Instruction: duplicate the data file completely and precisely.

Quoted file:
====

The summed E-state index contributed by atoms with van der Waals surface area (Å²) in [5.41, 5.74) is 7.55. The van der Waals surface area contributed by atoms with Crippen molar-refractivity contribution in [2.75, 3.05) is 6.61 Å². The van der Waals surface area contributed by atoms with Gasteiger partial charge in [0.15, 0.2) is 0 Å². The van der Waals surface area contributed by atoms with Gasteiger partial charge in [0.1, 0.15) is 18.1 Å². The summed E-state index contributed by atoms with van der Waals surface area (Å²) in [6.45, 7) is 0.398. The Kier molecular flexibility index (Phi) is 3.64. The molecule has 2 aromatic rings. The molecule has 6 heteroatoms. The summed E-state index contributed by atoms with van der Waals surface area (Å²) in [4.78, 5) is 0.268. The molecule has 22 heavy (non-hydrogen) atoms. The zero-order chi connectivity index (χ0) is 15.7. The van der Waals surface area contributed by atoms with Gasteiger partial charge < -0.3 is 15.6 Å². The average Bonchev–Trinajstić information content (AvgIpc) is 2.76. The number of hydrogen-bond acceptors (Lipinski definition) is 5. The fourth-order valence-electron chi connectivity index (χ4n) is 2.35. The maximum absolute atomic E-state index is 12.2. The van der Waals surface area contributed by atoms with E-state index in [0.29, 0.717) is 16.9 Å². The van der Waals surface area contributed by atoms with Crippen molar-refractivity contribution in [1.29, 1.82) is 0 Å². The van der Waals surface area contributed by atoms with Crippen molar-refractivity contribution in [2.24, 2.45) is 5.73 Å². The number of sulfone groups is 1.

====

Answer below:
The summed E-state index contributed by atoms with van der Waals surface area (Å²) in [5.41, 5.74) is 7.55. The van der Waals surface area contributed by atoms with Crippen molar-refractivity contribution in [2.75, 3.05) is 6.61 Å². The van der Waals surface area contributed by atoms with Gasteiger partial charge in [0.15, 0.2) is 0 Å². The van der Waals surface area contributed by atoms with Gasteiger partial charge in [0.1, 0.15) is 18.1 Å². The summed E-state index contributed by atoms with van der Waals surface area (Å²) in [6.45, 7) is 0.398. The Kier molecular flexibility index (Phi) is 3.64. The molecule has 2 aromatic rings. The molecule has 6 heteroatoms. The summed E-state index contributed by atoms with van der Waals surface area (Å²) in [4.78, 5) is 0.268. The molecule has 22 heavy (non-hydrogen) atoms. The zero-order chi connectivity index (χ0) is 15.7. The van der Waals surface area contributed by atoms with Gasteiger partial charge < -0.3 is 15.6 Å². The average Bonchev–Trinajstić information content (AvgIpc) is 2.76. The number of hydrogen-bond acceptors (Lipinski definition) is 5. The fourth-order valence-electron chi connectivity index (χ4n) is 2.35. The maximum absolute atomic E-state index is 12.2. The van der Waals surface area contributed by atoms with E-state index in [0.29, 0.717) is 16.9 Å². The van der Waals surface area contributed by atoms with Crippen molar-refractivity contribution in [1.29, 1.82) is 0 Å². The van der Waals surface area contributed by atoms with Crippen molar-refractivity contribution in [2.24, 2.45) is 5.73 Å². The number of sulfone groups is 1.